John Nathan

The essence we miss when theatre is filmed

Filmed versions of theatre performances are now going mainstream. But what do we lose?

May 06, 2020 18:09

When was the last time you went to the theatre? And before that? If the answer to both questions is within a month or two before coronavirus closed playhouses on March 17 then you were part of a demographic once known as the theatregoer.

For this group congregating was one of two main reasons to go to the theatre. The other was the live nature of the performance. But now the once understandably marginal interest of viewing recorded plays online is becoming mainstream as theatre is piped into the homes of a population under lockdown.

At the time of writing, there were 732,488 views of Danny Boyle’s 2011 National Theatre production of Frankenstein in which Jonny Lee Miller and Benedict Cumberbatch swap the roles of creator and creature.

Latest is Simon Godwin’s 2018 production of Antony & Cleopatra with Ralph Fiennes and Sophie Okonedo. Even streamed on to a computer screen the latter’s performance fulfils all the promise that old-school theatregoers saw when, as a little-known north London Jewish actor, Okonedo made her National Theatre debut playing Cressida 21 years ago on the same stage.

To this growing list of online works the Donmar Theatre’s Michael Longhurst has redirected Adam Brace’s 2011 work Midnight Your Time.

When it premiered, the one-woman-play was an early attempt to explore isolation in the digital age. This revival sees Diana Quick revisiting the role of an Islington lawyer who communicates with her daughter. This time, the play has an extra edge because Quick returns to the role in front of her web-cam at home, much like her character. But the edge of being a live performance is absent.

Also being made available is Opera North’s production of Leonard Bernstein’s Trouble in Tahiti. Fair enough. Some works will never lend themselves to social distancing. Bernstein’s score would sound distinctly muted with the brass and woodwind sections of the orchestra wearing masks.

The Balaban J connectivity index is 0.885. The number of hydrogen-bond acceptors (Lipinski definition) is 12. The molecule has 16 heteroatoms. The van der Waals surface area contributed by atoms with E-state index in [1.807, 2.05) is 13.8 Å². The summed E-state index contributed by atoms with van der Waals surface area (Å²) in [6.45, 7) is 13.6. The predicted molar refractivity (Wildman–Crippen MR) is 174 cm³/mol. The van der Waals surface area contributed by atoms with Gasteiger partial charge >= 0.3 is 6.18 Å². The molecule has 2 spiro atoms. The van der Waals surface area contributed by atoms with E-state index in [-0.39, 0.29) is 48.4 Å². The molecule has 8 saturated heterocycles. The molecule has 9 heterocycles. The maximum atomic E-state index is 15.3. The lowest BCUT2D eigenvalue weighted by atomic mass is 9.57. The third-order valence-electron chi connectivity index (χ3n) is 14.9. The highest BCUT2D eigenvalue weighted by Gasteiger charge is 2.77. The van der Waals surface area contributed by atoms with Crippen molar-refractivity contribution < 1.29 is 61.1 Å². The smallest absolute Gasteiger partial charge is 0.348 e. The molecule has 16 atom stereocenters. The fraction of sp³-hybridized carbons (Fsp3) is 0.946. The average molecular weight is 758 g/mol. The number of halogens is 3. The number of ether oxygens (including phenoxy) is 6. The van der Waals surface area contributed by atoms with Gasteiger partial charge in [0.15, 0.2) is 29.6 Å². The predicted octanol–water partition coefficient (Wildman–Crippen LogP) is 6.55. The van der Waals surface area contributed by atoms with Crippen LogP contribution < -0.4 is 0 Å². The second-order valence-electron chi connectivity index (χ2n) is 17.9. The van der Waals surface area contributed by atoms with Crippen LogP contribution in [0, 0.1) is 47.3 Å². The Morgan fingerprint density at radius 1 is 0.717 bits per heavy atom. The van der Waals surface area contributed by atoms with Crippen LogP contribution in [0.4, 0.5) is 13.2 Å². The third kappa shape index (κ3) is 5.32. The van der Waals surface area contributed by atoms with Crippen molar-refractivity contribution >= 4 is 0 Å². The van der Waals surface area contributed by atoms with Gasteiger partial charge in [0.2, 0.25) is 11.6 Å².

The 50-minute opera about American life in the 1950s based on Bernstein’s own family will be made available until June. This takes us beyond the date the current restrictions to theatre were scheduled to last. But no one believes the doors will open thereafter. As West End producer Cameron Mackintosh pointed out this week, theatres could be closed until next year.

The West End and Broadway “are going to be the last to go back,” he said. This leaves theatremakers with a conundrum that isn’t going away anytime soon. With all this online theatrical material how do you preserve the quality that makes theatre distinct – its ephemerality? The question was first posed when, under Nick Hytner, the National Theatre pioneered NT Live which made National Theatre performances (followed by all kinds of theatre) available in cinemas all over the world.

But “live” in that context has not always meant audiences watching a performance that is simultaneously happening in the flesh somewhere else. Often it just means recorded live.

So as lockdown theatre is set to continue into the foreseeable, one of the key challenges for the likes of the National Theatre’s current director Rufus Norris, and other guardians of theatre, must surely be to find ways in which performances that are digitally streamed into our homes are genuinely, theatrically live.

There are attempts to do this, among them Headlong’s forthcoming Unprecedented season which will feature short new plays written and performed by top theatre talent. And, in America earlier this week, New York’s The Public Theatre enabled a web broadcast of a new work written for the lockdown era by playwright Richard Nelson.

We need more of this. Theatre needs more of this. Because no matter how great a production was when it was filmed, if a play is not live, if a performer is not living a part of their life with the audience and vice versa, an essential part of theatre is dead.

May 06, 2020 18:09

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